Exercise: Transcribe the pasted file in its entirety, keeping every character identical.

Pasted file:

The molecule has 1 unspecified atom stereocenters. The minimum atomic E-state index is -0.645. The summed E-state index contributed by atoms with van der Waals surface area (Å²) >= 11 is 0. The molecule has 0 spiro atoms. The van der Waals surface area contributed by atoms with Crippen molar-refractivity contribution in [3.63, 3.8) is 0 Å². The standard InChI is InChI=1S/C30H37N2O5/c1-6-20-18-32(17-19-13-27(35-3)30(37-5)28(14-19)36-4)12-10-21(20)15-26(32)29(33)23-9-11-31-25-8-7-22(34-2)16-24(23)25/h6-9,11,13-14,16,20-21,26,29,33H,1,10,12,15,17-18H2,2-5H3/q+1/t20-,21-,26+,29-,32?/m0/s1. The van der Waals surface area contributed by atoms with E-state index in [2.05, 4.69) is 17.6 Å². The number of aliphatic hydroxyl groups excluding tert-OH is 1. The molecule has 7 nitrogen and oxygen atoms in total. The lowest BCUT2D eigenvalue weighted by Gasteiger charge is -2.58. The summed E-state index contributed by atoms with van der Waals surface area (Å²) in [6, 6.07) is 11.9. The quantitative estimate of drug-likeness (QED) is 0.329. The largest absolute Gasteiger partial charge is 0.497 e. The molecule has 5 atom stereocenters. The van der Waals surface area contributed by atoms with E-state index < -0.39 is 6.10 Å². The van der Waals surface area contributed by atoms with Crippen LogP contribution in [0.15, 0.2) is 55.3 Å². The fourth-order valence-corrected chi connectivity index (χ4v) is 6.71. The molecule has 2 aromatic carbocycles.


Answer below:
The molecule has 1 unspecified atom stereocenters. The minimum atomic E-state index is -0.645. The summed E-state index contributed by atoms with van der Waals surface area (Å²) >= 11 is 0. The molecule has 0 spiro atoms. The van der Waals surface area contributed by atoms with Crippen molar-refractivity contribution in [3.63, 3.8) is 0 Å². The standard InChI is InChI=1S/C30H37N2O5/c1-6-20-18-32(17-19-13-27(35-3)30(37-5)28(14-19)36-4)12-10-21(20)15-26(32)29(33)23-9-11-31-25-8-7-22(34-2)16-24(23)25/h6-9,11,13-14,16,20-21,26,29,33H,1,10,12,15,17-18H2,2-5H3/q+1/t20-,21-,26+,29-,32?/m0/s1. The van der Waals surface area contributed by atoms with E-state index in [2.05, 4.69) is 17.6 Å². The number of aliphatic hydroxyl groups excluding tert-OH is 1. The molecule has 7 nitrogen and oxygen atoms in total. The lowest BCUT2D eigenvalue weighted by Gasteiger charge is -2.58. The summed E-state index contributed by atoms with van der Waals surface area (Å²) in [6, 6.07) is 11.9. The quantitative estimate of drug-likeness (QED) is 0.329. The largest absolute Gasteiger partial charge is 0.497 e. The molecule has 5 atom stereocenters. The van der Waals surface area contributed by atoms with E-state index < -0.39 is 6.10 Å². The van der Waals surface area contributed by atoms with Crippen LogP contribution in [0.15, 0.2) is 55.3 Å². The fourth-order valence-corrected chi connectivity index (χ4v) is 6.71. The molecule has 2 aromatic carbocycles.